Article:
Raise your hand if you can recall a time when your body paid the price of a stressful job – the absence of work-life balance, the feeling of being continually overworked and physically sick and run down. At this point, that’s likely all of us, and this is exactly the state I’d been living in since graduating from college over a decade ago. I left San Diego and moved up to the Bay Area to take a job in marketing at a healthcare startup and had ambitions to integrate into the tech scene. Embracing the hamster wheel energy of working, pushing, and succeeding. After a while I found myself in a pressure cooker environment — working harder, faster, no matter the cost, to the point where my mind and body were screaming for relief.
In the midst of all this, I caught a routine seasonal stomach bug – no big deal, right? After a few days home resting, I believed I had it under control so I rushed back to work. However, it became increasingly hard to suppress the latent symptoms I was experiencing: abdominal pain so intense that I could barely turn my head and neck, or such severe nausea that swallowing my own saliva sent me running for the restroom. Foolishly, I continued to push down these symptoms and signs my body was sending me. After a few more long months, I found myself in the hospital and hooked up to a feeding tube. I had lost too much weight and the persistent strain on my body ended up weakening and shutting down other essential bodily systems.
As if things couldn’t get more complicated, while in the hospital I contracted a potentially deadly infection. My extensive time hooked up to machines, under anesthesia for tests, and with a highly compromised immune system led to Clostridium Difficile (or “C. Diff”, for short) — a serious bacterial infection of the colon that doctors can only treat with an aggressive regimen of antibiotics. After a couple of weeks, I was ultimately discharged with a vague “severe gastroparesis and IBS” diagnosis and was prescribed eight medications including anti-nausea pills, strong laxatives, anti-anxiety medications, pain relievers, and antispasmodics.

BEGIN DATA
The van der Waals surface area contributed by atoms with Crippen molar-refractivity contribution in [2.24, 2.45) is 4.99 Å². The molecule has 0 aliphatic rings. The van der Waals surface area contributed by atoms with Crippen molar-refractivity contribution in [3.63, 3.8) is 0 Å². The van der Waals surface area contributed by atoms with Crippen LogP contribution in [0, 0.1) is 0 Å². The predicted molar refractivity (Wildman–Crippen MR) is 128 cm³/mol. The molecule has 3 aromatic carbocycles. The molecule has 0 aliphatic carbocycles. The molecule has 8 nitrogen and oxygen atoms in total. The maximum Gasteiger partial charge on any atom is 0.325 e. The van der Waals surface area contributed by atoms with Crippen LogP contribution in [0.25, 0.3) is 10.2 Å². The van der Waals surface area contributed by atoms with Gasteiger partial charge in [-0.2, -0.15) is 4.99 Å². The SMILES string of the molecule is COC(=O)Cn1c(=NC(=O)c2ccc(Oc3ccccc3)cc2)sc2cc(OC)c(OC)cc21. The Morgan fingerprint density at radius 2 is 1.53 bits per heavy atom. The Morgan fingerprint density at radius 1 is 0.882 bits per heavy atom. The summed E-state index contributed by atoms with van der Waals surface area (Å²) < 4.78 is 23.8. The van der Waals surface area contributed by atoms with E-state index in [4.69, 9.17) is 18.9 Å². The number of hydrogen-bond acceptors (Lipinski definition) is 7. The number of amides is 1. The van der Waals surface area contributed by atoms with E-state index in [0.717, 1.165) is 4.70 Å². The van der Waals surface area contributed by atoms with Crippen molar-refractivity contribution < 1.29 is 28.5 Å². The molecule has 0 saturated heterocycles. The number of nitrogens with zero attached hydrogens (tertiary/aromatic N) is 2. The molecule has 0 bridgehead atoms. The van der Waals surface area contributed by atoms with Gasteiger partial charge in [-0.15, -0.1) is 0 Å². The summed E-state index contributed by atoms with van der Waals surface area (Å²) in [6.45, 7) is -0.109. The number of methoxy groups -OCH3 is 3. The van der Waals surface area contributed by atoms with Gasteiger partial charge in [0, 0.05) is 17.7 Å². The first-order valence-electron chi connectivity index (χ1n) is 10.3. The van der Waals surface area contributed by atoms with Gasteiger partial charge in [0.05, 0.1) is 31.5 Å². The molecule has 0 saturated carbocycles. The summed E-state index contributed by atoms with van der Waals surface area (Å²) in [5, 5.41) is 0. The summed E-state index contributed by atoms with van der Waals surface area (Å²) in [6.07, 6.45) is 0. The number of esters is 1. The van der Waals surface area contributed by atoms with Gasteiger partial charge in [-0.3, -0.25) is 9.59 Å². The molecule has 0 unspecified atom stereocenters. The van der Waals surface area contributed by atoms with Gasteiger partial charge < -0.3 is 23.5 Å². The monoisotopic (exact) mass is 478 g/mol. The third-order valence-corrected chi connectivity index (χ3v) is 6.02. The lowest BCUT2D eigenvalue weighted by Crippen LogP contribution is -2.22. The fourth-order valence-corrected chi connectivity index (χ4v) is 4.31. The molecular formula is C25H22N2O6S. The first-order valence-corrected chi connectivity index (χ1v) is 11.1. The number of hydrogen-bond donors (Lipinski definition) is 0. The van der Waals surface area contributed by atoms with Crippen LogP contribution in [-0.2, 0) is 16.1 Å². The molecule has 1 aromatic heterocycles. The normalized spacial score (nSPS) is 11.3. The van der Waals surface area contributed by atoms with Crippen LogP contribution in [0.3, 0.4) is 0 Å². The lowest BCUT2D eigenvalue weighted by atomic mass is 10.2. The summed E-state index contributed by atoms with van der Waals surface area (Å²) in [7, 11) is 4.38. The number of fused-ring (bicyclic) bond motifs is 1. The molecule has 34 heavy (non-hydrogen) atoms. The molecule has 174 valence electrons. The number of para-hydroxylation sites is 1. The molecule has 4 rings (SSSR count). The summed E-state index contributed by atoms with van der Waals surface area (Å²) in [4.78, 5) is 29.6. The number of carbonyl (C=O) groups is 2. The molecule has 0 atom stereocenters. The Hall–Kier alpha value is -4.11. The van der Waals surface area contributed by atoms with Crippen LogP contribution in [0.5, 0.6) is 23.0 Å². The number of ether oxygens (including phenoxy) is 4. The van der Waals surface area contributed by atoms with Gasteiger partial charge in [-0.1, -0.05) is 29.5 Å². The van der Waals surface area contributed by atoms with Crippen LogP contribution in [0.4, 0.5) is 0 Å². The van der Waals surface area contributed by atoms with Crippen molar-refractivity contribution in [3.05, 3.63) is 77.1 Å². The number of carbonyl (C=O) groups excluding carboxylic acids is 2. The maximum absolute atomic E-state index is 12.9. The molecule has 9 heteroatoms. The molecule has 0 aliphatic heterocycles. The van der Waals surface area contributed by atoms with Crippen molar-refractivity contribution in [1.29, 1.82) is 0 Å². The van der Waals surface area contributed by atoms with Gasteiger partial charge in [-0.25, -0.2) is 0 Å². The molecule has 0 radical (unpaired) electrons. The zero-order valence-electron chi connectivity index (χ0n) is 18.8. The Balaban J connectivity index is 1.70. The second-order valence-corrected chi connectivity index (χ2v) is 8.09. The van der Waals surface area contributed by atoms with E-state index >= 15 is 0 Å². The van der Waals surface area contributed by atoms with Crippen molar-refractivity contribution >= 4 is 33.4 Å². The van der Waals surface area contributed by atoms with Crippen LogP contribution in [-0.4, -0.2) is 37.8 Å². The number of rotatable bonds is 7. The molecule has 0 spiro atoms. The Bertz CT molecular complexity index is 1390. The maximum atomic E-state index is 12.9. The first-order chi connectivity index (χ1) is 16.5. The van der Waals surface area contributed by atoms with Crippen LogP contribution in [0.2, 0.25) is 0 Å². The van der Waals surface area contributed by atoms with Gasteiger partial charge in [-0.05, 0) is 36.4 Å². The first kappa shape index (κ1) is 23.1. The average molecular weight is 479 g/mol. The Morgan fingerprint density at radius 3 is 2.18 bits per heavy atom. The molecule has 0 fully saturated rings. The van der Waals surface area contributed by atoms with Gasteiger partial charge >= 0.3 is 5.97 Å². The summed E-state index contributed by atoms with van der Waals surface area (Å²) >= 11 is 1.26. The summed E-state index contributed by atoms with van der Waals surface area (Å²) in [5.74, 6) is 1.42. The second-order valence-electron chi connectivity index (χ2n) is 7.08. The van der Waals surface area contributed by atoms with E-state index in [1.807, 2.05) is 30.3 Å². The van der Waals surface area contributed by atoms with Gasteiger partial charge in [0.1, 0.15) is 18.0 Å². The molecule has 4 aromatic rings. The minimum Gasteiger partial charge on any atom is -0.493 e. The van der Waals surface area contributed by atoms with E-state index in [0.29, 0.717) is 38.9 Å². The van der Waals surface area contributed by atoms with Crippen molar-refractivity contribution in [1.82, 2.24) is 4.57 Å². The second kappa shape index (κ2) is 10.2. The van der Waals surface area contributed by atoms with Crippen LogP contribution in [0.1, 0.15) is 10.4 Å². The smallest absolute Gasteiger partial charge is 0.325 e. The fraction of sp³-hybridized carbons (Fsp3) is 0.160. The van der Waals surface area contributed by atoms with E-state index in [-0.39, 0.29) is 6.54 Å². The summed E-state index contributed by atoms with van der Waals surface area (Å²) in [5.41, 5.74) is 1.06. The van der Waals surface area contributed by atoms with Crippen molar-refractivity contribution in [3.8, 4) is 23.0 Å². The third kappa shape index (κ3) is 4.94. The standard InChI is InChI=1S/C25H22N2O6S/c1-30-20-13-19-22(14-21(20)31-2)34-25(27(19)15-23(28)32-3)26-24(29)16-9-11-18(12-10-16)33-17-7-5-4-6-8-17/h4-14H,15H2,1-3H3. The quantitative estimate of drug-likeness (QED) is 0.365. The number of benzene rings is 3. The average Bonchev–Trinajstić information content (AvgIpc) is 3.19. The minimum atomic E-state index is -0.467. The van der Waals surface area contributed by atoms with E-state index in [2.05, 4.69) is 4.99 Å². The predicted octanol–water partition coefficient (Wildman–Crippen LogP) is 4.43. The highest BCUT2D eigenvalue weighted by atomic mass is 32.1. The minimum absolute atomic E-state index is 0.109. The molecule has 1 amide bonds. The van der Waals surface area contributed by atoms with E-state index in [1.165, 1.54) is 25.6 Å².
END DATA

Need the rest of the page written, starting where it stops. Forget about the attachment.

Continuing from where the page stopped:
As I diligently took my doctor’s orders to be the end-all for my treatment and path forward, a thought occurred to me: while in the hospital why hadn’t dietary and lifestyle questions been raised? Like, “What do you eat? Do you cook? How is your work-life balance?” When I was finally able to eat on my own again, I remember sitting in my hospital bed being served tray after tray of highly processed, sugary beige foods — none of this food had ever been ALIVE (grown, harvested, etc.). This realization hit me like a ton of bricks. Despite how obvious it might seem now, the idea that the quality of what we put in our bodies has a direct impact on our physical and mental health, was completely foreign yet simultaneously empowering to me.
This would lead to a major mental shift: at the end of the day, only I could make the best decisions for my body and would take medical advice and prescriptions as suggestions, but ultimately I had the ability to decide what my body needed to heal and thrive.